‘Hybrid’ infrastructure deals to dominate US

Advisors, investors and bankers at a panel on greenfield and brownfield assets at PEI’s Infrastructure Investor Forum in New York said assets that blend characteristics of both asset types are likely to dominate infrastructure investment in the coming years.

Rather than brownfields or greenfields, industry practitioners believe “hybrid” deals that mix both asset characteristics will dominate the future of the US market.

That was the main sentiment expressed during a panel on the distinction between greenfield and brownfield assets at PEI’s Infrastructure Investor Forum in New York.

Greenfield, or new-development investments, are often contrasted with brownfield, or existing investments as two distinct sub-asset classes within infrastructure. But panelists and conferees gathered at the event seemed to think that this distinction was too black-and-white.

Luis Palazzi

Jim Smith, head of infrastructure investment banking at Merrill Lynch, pointed to a Texas project, the SH-121, as an example of an investment that blended characteristics of both greenfield and brownfield assets. Texas had asked potential concessionaires to finish building portions of the toll road that the state had not yet funded and stood ready to award a concession for the existing portion of the road. Other panelists nodded as Smith said the project would have been a good deal for the people of Texas. A public transportation agency, the Northern Texas Tollway Authority, ended up funding the project on its own.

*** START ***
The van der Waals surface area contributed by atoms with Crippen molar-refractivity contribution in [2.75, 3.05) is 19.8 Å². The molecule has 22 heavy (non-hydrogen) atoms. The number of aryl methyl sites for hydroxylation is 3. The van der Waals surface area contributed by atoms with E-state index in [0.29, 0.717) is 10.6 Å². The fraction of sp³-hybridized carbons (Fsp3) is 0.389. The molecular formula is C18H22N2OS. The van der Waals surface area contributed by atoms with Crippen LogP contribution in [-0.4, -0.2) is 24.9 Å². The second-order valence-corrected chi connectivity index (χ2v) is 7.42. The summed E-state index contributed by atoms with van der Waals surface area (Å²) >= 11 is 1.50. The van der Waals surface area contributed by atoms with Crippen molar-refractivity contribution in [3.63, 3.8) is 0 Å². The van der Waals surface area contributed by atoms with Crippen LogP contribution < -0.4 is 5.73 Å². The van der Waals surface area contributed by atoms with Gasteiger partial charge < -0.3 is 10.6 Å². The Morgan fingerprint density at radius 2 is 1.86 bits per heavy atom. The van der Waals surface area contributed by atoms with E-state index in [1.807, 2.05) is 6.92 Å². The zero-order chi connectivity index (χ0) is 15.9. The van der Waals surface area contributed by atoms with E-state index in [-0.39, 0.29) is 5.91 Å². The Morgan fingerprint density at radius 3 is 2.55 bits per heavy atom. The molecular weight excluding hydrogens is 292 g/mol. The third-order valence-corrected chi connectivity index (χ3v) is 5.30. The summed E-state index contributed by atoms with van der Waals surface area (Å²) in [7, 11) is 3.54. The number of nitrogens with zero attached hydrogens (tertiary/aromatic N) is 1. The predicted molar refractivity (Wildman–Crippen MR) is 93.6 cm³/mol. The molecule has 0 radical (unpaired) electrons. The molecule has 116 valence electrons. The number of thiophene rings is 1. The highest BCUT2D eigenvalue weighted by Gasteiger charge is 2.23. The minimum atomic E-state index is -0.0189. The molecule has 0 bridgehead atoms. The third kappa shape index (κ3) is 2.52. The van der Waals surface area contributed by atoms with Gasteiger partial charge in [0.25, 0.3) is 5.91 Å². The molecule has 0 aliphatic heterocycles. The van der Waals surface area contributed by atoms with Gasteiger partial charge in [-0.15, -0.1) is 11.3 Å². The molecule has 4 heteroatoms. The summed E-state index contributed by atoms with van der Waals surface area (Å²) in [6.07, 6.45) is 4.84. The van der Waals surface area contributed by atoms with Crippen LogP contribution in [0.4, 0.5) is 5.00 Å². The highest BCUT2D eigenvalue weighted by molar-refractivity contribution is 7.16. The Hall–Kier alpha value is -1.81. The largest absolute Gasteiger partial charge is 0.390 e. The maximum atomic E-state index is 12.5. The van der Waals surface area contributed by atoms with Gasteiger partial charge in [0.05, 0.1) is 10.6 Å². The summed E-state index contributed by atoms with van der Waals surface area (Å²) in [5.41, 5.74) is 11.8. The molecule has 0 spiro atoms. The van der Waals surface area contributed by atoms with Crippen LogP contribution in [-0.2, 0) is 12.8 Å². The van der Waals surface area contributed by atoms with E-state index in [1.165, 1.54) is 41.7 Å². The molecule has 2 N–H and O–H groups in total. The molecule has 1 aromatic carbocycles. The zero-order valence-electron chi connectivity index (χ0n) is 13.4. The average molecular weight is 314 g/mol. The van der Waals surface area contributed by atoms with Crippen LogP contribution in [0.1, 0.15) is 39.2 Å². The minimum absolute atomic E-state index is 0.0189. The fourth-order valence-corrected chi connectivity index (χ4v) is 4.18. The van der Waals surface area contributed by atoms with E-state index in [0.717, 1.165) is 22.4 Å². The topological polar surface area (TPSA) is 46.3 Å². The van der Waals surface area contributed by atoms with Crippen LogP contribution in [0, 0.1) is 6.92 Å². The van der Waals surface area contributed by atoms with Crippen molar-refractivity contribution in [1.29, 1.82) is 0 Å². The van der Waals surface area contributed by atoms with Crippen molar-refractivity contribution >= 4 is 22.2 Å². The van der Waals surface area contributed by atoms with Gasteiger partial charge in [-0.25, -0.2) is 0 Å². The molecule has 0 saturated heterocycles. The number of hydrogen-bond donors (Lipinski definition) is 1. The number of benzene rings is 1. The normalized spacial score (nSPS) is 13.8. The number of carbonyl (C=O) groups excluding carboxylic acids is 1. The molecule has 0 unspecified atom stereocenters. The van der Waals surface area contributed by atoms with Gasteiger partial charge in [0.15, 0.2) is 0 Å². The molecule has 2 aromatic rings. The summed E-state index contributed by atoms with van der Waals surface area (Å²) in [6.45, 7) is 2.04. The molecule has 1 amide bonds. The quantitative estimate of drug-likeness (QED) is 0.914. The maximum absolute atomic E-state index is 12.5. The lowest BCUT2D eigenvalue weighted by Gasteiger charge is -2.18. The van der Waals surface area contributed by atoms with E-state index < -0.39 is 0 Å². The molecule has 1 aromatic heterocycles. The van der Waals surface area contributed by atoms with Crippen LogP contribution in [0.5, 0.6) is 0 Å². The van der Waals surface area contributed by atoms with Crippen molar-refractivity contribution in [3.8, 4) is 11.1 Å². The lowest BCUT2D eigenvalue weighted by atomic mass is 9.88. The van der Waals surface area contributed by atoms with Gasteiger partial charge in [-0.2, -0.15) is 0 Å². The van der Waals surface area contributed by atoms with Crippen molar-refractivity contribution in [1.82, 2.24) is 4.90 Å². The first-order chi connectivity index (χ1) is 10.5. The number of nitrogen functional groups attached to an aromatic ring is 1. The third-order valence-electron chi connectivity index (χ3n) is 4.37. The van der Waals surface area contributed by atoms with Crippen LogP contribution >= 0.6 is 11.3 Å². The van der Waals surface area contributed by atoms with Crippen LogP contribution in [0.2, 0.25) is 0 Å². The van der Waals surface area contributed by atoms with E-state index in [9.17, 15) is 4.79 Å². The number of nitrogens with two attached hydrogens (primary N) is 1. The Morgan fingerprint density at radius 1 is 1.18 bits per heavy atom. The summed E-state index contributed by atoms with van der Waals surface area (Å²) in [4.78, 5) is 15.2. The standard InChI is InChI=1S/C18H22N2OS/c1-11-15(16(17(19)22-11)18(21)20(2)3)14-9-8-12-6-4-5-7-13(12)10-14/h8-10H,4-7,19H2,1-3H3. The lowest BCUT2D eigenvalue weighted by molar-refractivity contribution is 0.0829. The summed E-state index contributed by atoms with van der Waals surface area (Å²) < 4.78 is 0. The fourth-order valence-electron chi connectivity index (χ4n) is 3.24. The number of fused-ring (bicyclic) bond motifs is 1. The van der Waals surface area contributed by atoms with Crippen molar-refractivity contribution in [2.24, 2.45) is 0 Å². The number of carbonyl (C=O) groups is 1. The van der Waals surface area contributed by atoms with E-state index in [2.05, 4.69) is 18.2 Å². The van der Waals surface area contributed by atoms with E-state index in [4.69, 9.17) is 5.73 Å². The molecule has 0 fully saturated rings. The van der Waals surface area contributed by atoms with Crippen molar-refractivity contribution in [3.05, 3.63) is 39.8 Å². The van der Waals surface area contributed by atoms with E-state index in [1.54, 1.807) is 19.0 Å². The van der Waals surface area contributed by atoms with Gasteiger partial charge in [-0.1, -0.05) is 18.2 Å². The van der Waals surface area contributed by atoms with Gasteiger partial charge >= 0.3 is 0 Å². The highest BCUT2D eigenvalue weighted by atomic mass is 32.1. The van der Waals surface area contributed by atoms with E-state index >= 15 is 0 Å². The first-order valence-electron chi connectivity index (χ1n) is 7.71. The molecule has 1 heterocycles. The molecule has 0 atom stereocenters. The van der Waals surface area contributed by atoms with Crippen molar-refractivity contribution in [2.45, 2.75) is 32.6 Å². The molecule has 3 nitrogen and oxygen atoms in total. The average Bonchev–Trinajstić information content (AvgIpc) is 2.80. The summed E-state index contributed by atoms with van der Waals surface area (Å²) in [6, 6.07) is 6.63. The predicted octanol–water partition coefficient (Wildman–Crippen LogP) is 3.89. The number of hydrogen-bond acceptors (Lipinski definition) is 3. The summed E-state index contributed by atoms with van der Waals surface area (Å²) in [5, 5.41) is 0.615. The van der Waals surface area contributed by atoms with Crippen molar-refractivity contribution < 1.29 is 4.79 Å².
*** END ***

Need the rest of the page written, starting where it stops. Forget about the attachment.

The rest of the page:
Stephen Howard, head of infrastructure and project finance at Barlcays Capital in New York, agreed with Smith, adding that “hybrid” deals similar to the SH-121 would likely get more traction in the future.

For pure greenfields, both Howard and Smith agreed that the municipal bond finance market will continue to provide an attractive financing option.

In New York, investors will likely find ample opportunities for both kinds of opportunities, Samara Barend, the executive director of the New York State Commission on State Asst Maximisation, told the audience. She added that the New York State Asset Maximisation Board, the body overseeing public-private partnerships in New York, should be set up soon and ready to facilitate such investments.

Panelists also took a “hybrid” view on the power of infrastructure investments to facilitate job creation. Though greenfield projects are often viewed as a bigger job creator than brownfields, Luis Palazzi, vice president of infrastructure concessionaire Abertis USA, said that governments can actually create as many jobs with brownfields as with greenfields. In Pennsylvania, for example, Abertis would have invested about $2 billion in the first few years of managing the state’s turnpike, had their bid ultimately succeeded. That investment, Palazzi said, could have supported and created a lot of jobs.

Job creation is ultimately the result of what governments do with the proceeds from their brownfield deals, Palazzi added.